Legislators fix $220 million budget deficit



State lawmakers passed an emergency budget amendment last Tuesday in an effort to fix the $220 million deficit this fiscal year.

The amendment, which passed the Senate on a 33-3 vote and the House of Representatives on a 127-16 vote, restores state aid to municipalities as well as hospital reimbursements. Bristol legislators supported the bipartisan plan.

In March, community hospitals throughout the state as well as Federal Qualified Health Centers, were told they would not be receiving any additional supplemental payments from the Department of Social Services this fiscal year due to the budget deficit. The Office of Policy and Management stated in a letter that DSS was told to hold on making any Medicaid and Medicare payments until the state identifies the steps needed to address this fiscal year’s budget deficit.

The potential impact on Bristol Hospital would have been a loss of $1.2 million per quarter or $4.8 million per fiscal year.

State Representative Whit Betts (R-Bristol, Plymouth, Terryville) said that although the budget amendment promises reimbursements for hospitals, the timeline for when that would happen is still uncertain.

“The question that remains is…when will the hospitals receive the payment?” said Betts. “That’s a concern to me because it may impact programs and funding for perhaps staff increases.”

Betts added the amendment agreed upon by legislators on both sides of aisle means good news for community hospitals overall.

“The good news is that the legislature clearly is in one mind, and this is a very important priority for us,” said Betts. “Our expectation is that the administration will be forthcoming with the payments in a timely manner. That would be very good news for community hospitals and the state economy.”

Under the emergency budget amendment, the House and Senate also agreed to reduce the funding losses for major programs like the DSS and the Department of Mental Health and Addiction Services, which were less than the cuts that Governor Dannel Malloy initially proposed.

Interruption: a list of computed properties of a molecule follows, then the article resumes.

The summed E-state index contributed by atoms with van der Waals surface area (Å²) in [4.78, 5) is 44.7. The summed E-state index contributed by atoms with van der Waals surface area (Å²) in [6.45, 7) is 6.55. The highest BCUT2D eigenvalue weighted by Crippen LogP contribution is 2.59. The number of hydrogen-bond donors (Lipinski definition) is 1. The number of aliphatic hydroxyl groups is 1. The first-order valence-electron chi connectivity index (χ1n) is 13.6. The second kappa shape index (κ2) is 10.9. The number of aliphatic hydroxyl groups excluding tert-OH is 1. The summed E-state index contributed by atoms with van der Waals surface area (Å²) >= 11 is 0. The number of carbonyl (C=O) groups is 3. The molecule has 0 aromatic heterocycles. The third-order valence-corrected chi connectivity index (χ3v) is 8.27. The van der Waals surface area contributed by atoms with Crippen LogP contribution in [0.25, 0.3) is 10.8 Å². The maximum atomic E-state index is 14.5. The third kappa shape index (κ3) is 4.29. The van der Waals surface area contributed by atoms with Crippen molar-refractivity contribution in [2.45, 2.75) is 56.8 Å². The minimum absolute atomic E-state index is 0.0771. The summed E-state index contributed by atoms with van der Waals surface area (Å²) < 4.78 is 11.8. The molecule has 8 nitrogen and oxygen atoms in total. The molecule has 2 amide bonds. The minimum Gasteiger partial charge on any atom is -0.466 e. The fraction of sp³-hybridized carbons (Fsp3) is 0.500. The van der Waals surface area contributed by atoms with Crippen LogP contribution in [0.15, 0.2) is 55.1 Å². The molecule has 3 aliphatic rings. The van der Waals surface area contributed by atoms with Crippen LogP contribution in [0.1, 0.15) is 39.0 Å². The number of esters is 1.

“There really was a compromise achieved,” said Betts. “Not everybody got what they wanted, but enough was accomplished whereby the severe damage that had been proposed in the governor’s mitigation plan was dramatically avoided.”

“There were a couple of departments that we fought to keep funding,” added State Representative Cara Pavalock (R-Bristol).

“I supported the bipartisan agreement to balance the current year budget because the package restores the Governor’s devastating cut to Bristol Hospital, important to our local economy and the future of the hospital and their great employees,” said State Rep. Frank Nicastro (D-Bristol) in a written statement after the agreement.

Although the deficit-cutting plan passed last week addresses this fiscal year’s budget, lawmakers warned of the challenge they face for Fiscal Year 2017, which begins July 1. The state has a projected $900 million deficit for next fiscal year.

“It was nice to come together, [and] at least have some short-term relief, but it doesn’t address the long-term problem, which is unfortunate,” said Pavalock. “We didn’t want anyone to get cut, but at the same time, I think we came to an agreement, an agreement that will work over the next three months.”

“I hope this budget agreement represents an important first step for us to work together to take on the Fiscal Year 2017 budget that lies ahead,” said Nicastro.

In order to address next fiscal year’s deficit, Malloy announced last week a “substantial” number of state job losses. It is still uncertain how many state workers will receive layoff notices within the next few weeks.

“That’s only the beginning of what’s going to be a very long, painful process,” said Betts, adding how concerned he feels for the projected deficit.Connecticut-flag